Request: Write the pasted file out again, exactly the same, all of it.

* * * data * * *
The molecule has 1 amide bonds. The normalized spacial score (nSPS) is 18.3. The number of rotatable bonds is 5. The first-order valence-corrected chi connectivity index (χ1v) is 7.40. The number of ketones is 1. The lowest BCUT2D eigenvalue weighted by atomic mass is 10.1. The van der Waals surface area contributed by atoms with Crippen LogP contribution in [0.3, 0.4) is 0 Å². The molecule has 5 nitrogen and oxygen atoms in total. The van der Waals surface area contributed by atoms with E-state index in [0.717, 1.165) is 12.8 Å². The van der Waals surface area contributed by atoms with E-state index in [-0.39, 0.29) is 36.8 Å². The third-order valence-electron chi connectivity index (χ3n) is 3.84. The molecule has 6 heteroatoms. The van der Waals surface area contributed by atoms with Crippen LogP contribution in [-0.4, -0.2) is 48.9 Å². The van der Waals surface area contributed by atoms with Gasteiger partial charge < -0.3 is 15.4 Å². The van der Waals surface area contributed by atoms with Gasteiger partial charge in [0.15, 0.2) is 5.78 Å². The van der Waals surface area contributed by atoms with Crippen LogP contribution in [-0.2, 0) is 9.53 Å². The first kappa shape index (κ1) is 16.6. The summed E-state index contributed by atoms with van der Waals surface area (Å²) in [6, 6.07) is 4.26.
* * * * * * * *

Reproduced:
The molecule has 1 amide bonds. The normalized spacial score (nSPS) is 18.3. The number of rotatable bonds is 5. The first-order valence-corrected chi connectivity index (χ1v) is 7.40. The number of ketones is 1. The lowest BCUT2D eigenvalue weighted by atomic mass is 10.1. The van der Waals surface area contributed by atoms with Crippen LogP contribution in [0.3, 0.4) is 0 Å². The molecule has 5 nitrogen and oxygen atoms in total. The van der Waals surface area contributed by atoms with E-state index in [0.717, 1.165) is 12.8 Å². The van der Waals surface area contributed by atoms with E-state index in [-0.39, 0.29) is 36.8 Å². The third-order valence-electron chi connectivity index (χ3n) is 3.84. The molecule has 6 heteroatoms. The van der Waals surface area contributed by atoms with Crippen LogP contribution in [-0.4, -0.2) is 48.9 Å². The van der Waals surface area contributed by atoms with Gasteiger partial charge < -0.3 is 15.4 Å². The van der Waals surface area contributed by atoms with Gasteiger partial charge in [0.15, 0.2) is 5.78 Å². The van der Waals surface area contributed by atoms with Crippen LogP contribution in [-0.2, 0) is 9.53 Å². The first kappa shape index (κ1) is 16.6. The summed E-state index contributed by atoms with van der Waals surface area (Å²) in [6, 6.07) is 4.26.